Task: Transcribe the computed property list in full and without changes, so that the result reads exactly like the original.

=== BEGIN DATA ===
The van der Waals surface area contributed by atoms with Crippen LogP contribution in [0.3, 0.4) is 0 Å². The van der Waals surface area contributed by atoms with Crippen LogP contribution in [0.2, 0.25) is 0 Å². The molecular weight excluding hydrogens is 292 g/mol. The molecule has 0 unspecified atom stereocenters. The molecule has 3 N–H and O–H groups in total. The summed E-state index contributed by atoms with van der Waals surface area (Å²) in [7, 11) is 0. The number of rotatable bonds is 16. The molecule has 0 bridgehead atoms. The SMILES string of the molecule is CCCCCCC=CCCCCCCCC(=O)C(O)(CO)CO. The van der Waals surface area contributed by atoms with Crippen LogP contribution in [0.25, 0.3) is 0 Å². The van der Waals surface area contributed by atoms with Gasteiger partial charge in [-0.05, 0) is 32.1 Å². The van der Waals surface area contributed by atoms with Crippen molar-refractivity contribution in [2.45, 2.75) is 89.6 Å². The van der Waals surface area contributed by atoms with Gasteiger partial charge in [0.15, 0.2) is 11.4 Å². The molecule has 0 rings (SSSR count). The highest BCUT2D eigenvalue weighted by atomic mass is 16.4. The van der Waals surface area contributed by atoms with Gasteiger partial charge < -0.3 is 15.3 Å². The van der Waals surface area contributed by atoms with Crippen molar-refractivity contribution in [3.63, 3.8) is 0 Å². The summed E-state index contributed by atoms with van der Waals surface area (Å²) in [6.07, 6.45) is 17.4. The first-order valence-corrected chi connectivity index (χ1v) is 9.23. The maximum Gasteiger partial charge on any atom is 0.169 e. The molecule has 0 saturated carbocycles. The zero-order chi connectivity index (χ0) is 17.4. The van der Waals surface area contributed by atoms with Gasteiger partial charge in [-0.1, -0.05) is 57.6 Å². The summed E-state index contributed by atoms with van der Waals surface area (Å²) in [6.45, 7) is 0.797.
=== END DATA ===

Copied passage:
The van der Waals surface area contributed by atoms with Crippen LogP contribution in [0.3, 0.4) is 0 Å². The van der Waals surface area contributed by atoms with Crippen LogP contribution in [0.2, 0.25) is 0 Å². The molecular weight excluding hydrogens is 292 g/mol. The molecule has 0 unspecified atom stereocenters. The molecule has 3 N–H and O–H groups in total. The summed E-state index contributed by atoms with van der Waals surface area (Å²) in [7, 11) is 0. The number of rotatable bonds is 16. The molecule has 0 bridgehead atoms. The SMILES string of the molecule is CCCCCCC=CCCCCCCCC(=O)C(O)(CO)CO. The van der Waals surface area contributed by atoms with Crippen LogP contribution in [0.25, 0.3) is 0 Å². The van der Waals surface area contributed by atoms with Gasteiger partial charge in [-0.05, 0) is 32.1 Å². The van der Waals surface area contributed by atoms with Crippen molar-refractivity contribution in [2.45, 2.75) is 89.6 Å². The van der Waals surface area contributed by atoms with Gasteiger partial charge in [0.15, 0.2) is 11.4 Å². The molecule has 0 rings (SSSR count). The highest BCUT2D eigenvalue weighted by atomic mass is 16.4. The van der Waals surface area contributed by atoms with Gasteiger partial charge < -0.3 is 15.3 Å². The van der Waals surface area contributed by atoms with Crippen molar-refractivity contribution in [3.63, 3.8) is 0 Å². The summed E-state index contributed by atoms with van der Waals surface area (Å²) in [6.07, 6.45) is 17.4. The first-order valence-corrected chi connectivity index (χ1v) is 9.23. The maximum Gasteiger partial charge on any atom is 0.169 e. The molecule has 0 saturated carbocycles. The zero-order chi connectivity index (χ0) is 17.4. The van der Waals surface area contributed by atoms with Gasteiger partial charge in [-0.1, -0.05) is 57.6 Å². The summed E-state index contributed by atoms with van der Waals surface area (Å²) in [6.45, 7) is 0.797.